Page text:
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The Anatomy of the Perfect Pint

pouring the perfect pint knowledge

In the 1980’s, the UK market began to centre on a few, lower ABV lager brands as ale and stout consumption declined. In the 1990’s we saw draught lager continue to rise and continental 5% lagers gaining ground. By the 2000’s draught lager growth began to slow as more world beer brands entered the UK market.

And then, the craft brewery revolution, an explosion in British, American and Continental small-scale breweries introduce UK consumers to a wealth of beer styles, reigniting interest in ale and stout. With a thirst for new and interesting styles, the beer market has continued to thrive. Statistics tell us that world and speciality beer volumes are growing in the UK On-Trade.

Consumer habits are changing. The market is moving towards premium products, and as a result, consumers are more considered about their purchases. This, however, is not something to worry about, alongside ensuring you have a range of beers to suit individual needs, serving a perfect pint every time will mean money in the till.

Keeping it clean

One of the critical elements of a perfect pint is regular line cleaning. Cleaning lines is relatively straightforward and typically takes around 2 hours a week. Ignoring line cleaning will negatively affect the taste of your beers. After line cleaning always check that the beer coming through tastes as it should.

There is a term often bandied around, beer-clean, referring to a perfect pint glass that is not just clean, but clean enough for beer. This relates to a glass being free of any residual detergent, soap or grease as these residues degrade the beer foam. Maintaining the foam contains the aromas of the beer.

The right glass for the right beer

We know that serving good quality beer in a branded beer glass is proven to enhance the consumer drinking experience. As soon as the beer hits the glass, visual receptors tune in, and anticipation is tweaked. Hidden nuances become more pronounced, colours shimmer and the enjoyment of the beer becomes merely a better, more complete experience. Customers insights show that they believe that drink served in branded glassware is a sign of a quality beer, with the shape of the glassware enhancing the beer.

Branded beer glassware isn’t just a way of presenting good quality beer in the best way. Scientific studies show that the shape of glassware will impact the beer bubbles, foam head development and retention of both. The foam created by pouring a beer acts as a net for many of the volatiles in a beer. Volatiles are compounds that evaporate from beer to create its aromas, carried by its bubbles, such as hop oils, all kinds of yeast fermentation by-products like alcohol, fusels and fruity esters, spices or other additions. A pint glass that promotes a healthy beer foam head may enhance the trapping of specific volatiles.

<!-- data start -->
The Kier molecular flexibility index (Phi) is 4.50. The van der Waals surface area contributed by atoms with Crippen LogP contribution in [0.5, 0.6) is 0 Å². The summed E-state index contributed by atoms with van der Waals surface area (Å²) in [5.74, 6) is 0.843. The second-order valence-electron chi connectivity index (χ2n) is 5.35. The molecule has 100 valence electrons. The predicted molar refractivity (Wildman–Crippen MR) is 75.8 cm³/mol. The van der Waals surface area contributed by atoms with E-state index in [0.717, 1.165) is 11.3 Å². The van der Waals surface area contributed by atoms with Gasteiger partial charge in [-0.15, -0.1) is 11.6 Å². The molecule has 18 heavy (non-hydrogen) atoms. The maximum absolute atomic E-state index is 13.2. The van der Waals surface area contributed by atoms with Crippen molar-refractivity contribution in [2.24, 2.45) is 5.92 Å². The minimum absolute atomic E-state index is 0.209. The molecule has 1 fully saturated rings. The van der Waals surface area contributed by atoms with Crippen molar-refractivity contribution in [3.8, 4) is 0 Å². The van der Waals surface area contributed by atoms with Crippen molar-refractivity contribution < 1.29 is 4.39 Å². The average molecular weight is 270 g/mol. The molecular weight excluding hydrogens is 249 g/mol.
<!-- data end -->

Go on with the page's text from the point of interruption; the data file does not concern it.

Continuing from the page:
How to pour a pint of beer

A perfectly poured beer not only provides an excellent customer experience but also saves money on wasted beer. Before you start pouring a pint, make sure the pint glass is held at a 45-degree angle and not touching the faucet. Quickly open the tap and allow the glass to fill down the inside of the glass. Gradually tilt the glass back upright from the angle, so you finish pouring the beer directly into the centre of the pint glass. This allows the head to build. Ensure the faucet is always above the surface of the beer and not in the beer or foam.

Pouring a pint in 5 steps

  1. Hold the glass at 45 degrees
  2. Do not let the glass touch the faucet
  3. Gradually bring the glass upright as it fills
  4. Allow a foam head to form, moving the glass up and down may help
  5. Never dip the faucet into the beer

Finally, make sure it's retailing at the right price. Ensure that your pricing model for beer offers value on every rung of the ladder. Your entry point should reflect the local area, the type of outlet and your customers. Above this, you should offer a mid-range of beers at a slightly higher price that can be easily traded up to from your entry-level offer. Finally, add a top rung tier for your world, discovery or speciality beers where the quality of the product is the most important thing for the consumer. Avoid duplication of beer styles on each rung of the ladder to promote trading up.

So, to sum up, pouring a great beer starts with ensuring glassware and beer lines are clean. Customers are more willing to spend money on a good pint than ever, so getting the service right not only provides an excellent customer experience but makes you money. Save money on wasted beer by perfecting the art of the perfect pour, it's a simple five step process that ensures a foam head is formed. A good beer foam head ensures the beer retains its aromas and bubbles.

About the author

Luke Siddall

I'm Matthew Clark's resident content creator, looking after our social media, website and customer communications. I was a cocktail bartender for while before joining but I now spend most of my time on the other side of the bar.

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